Jokes aside, my third pregnancy was a big round of you need to come in for another blood draw. It was a stressful pregnancy combined with needing to move. (We lived in tent with two kids and a newborn for several months before being able to find a place). Then there was the "brownie incident". I made two pans of brownies one day and frosted them, stress cooking. Unfortunately I kept going back and nibbling on one pan, stress eating, until I decided there wasn't much left in the pan and I might as well finish it off. The day before a doctor's checkup, lol. Yeah, my blood sugar was just a tad high that time and they panicked. This was also the kid that scared a nurse because their heart monitor showed two babies, and another showed triplets. The doc said no, just one. The monitors weren't working right and I figured the baby was just on a sugar high for awhile. That kid was always a little hyper, lol.

Anonymous said...

I beg to differ, the cartoon is funny. I laughed at it!

MR. GOOSE said...

I've always had skimpy veins, so I always tell them, "Bet you can't find it!" (vein, that is). Once a nurse said, "I'll go get our VEIN WHISPERER." By gum she found it! Another time a nurse gave up and drew it from my leg. However, in old age my skin is so fragile I can bleed from bumping the kitchen counter. Maybe I should try that at the next blood letting...

udaman said...

Stilt: You should look up any local palliative care center near you. They usually have grief groups that meet weekly to help you understand what you are going through and how best to deal with it.

Stilton Jarlsberg said...

@M. Mitchell Marmel- Even now, I hear Louis Armstrong's dulcet voice...

@Igor- I'll keep fighting the flab, although that promise would be more meaningful if I hadn't just eaten a slice of blueberry creme cake. Which I did.

@JustaJeepGuy- Despite Joe's promises, I am seeing malarkey in abundance. Impeachable offense?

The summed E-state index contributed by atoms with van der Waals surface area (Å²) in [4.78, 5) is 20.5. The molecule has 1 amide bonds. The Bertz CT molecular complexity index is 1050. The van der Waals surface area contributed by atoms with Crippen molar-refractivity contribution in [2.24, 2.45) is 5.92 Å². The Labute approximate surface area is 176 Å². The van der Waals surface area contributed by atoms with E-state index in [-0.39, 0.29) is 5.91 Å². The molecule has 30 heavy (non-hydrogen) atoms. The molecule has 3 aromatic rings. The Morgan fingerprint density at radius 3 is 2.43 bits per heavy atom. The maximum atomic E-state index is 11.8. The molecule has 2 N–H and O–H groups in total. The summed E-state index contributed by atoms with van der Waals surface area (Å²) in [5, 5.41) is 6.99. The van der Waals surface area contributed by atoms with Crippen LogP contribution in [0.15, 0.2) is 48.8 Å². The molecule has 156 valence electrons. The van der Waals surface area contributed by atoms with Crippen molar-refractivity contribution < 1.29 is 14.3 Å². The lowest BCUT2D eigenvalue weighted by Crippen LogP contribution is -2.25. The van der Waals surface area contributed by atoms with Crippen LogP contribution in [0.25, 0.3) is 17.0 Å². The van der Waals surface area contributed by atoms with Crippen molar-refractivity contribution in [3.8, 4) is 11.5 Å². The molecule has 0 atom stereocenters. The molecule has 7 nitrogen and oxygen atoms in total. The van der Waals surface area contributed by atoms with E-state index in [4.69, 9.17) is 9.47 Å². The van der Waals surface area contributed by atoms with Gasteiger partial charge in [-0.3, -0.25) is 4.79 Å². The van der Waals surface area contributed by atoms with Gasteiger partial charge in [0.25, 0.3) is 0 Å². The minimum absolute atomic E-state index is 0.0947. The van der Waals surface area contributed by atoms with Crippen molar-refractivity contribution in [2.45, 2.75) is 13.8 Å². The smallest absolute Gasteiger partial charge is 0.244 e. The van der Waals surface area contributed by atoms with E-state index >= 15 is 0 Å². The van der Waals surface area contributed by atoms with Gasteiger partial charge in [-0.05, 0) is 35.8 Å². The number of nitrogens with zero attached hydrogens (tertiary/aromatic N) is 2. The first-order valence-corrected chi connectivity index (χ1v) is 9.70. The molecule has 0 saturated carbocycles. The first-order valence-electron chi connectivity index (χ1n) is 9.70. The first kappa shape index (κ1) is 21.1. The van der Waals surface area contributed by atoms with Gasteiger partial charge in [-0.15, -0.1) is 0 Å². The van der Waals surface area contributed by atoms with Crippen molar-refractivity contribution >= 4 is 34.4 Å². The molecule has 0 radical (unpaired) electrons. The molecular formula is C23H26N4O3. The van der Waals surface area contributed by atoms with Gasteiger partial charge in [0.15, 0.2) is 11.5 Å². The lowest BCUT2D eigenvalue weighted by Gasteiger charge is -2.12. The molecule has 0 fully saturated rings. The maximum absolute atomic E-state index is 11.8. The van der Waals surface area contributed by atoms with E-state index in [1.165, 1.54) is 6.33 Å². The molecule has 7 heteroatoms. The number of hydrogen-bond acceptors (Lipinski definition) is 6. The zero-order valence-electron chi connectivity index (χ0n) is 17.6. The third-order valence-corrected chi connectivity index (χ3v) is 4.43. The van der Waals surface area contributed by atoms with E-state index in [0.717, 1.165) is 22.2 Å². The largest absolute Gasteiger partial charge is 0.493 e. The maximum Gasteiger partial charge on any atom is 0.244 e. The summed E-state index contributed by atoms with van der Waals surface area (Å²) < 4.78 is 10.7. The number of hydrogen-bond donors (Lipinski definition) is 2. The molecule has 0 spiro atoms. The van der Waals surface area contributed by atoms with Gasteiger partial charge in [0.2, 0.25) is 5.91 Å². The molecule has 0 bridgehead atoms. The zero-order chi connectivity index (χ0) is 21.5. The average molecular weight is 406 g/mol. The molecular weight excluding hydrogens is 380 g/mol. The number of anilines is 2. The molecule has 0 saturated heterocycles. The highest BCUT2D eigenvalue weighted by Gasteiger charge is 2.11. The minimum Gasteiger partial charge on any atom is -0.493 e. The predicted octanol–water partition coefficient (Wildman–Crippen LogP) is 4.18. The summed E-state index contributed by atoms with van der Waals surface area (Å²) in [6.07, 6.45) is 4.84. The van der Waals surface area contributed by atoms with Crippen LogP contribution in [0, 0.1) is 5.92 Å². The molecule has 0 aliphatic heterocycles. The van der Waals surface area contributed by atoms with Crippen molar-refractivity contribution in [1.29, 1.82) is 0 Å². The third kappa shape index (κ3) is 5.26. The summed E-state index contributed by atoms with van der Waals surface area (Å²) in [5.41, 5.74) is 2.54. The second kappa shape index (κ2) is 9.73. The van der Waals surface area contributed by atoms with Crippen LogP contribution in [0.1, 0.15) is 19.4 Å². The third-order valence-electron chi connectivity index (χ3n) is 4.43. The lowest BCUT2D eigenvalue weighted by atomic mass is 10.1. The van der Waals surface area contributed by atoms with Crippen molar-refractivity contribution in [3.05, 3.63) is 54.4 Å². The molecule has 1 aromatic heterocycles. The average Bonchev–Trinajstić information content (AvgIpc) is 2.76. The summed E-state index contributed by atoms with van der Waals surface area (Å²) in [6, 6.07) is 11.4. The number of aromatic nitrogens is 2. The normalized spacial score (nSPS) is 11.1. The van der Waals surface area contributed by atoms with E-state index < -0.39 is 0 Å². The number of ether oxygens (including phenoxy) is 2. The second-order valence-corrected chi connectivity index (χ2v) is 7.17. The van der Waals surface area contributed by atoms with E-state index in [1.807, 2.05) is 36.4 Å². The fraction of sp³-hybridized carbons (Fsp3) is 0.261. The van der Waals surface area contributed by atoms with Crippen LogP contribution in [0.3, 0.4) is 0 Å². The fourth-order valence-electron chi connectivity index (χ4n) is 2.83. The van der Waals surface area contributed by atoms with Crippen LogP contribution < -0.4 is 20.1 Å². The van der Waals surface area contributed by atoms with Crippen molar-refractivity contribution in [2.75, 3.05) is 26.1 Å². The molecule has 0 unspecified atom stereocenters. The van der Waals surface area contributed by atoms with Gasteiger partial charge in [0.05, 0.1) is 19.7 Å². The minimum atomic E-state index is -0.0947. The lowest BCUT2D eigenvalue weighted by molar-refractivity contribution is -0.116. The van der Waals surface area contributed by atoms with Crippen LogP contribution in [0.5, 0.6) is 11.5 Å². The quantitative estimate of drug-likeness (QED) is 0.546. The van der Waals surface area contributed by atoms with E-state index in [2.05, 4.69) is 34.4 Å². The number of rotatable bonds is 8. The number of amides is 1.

@Hyzenthlay- I'm delighted to announce that I WAS able to give a bag of blood yesterday, and now have a record of which arm, which vein, which phlebotomist, and what phase of the moon we were in when it finally worked. And as a karmic reward, I got a call from the blood bank a short while ago saying they had some "good news" for me, which made a LOT of possibilities go through my mind. But it turns out that they're doing a promotion to encourage donations, and I won $500. This is legit. The money, in turn, will be donated by me in whole or in part to the Leukemia Society (LLS.org). And the only reason that it might be "in part" would be if I decide to split it among charities.

@Mike aka Proof- You're right about the book so I expect it to keep me on my toes.

@Anonymous- Cruel but funny (grin).

@Fish Out of Water- I may have been rough on Paxlovid in my commentary because I've also heard from people who say it helps a lot. Still, the "rare" Paxlovid rebound has recently hit Fauci and Biden, making me think it's not that rare.

@Anonymous- As I said above, I WAS able to give blood (Hosanna!) but will also keep up my efforts to encourage others to give. I spent my whole life just not thinking about it, then saw first-hand the people who depend on those donations. Made me feel like an a-hole for not giving until now, but I'll do what I can to make up for it.

@Jerryskids- Right now I'm not feeling momentum, but I'm mostly able to defeat (or at least dent) inertia each day. That's a start, right?

@Bones- That's an interesting question and I have no idea of the answer. At the blood center, they DO ask if you've had any injections in the past weeks, so maybe they actually pay attention. Or maybe they assume that after a few weeks the vaccine is so attenuated that it might as well not be there.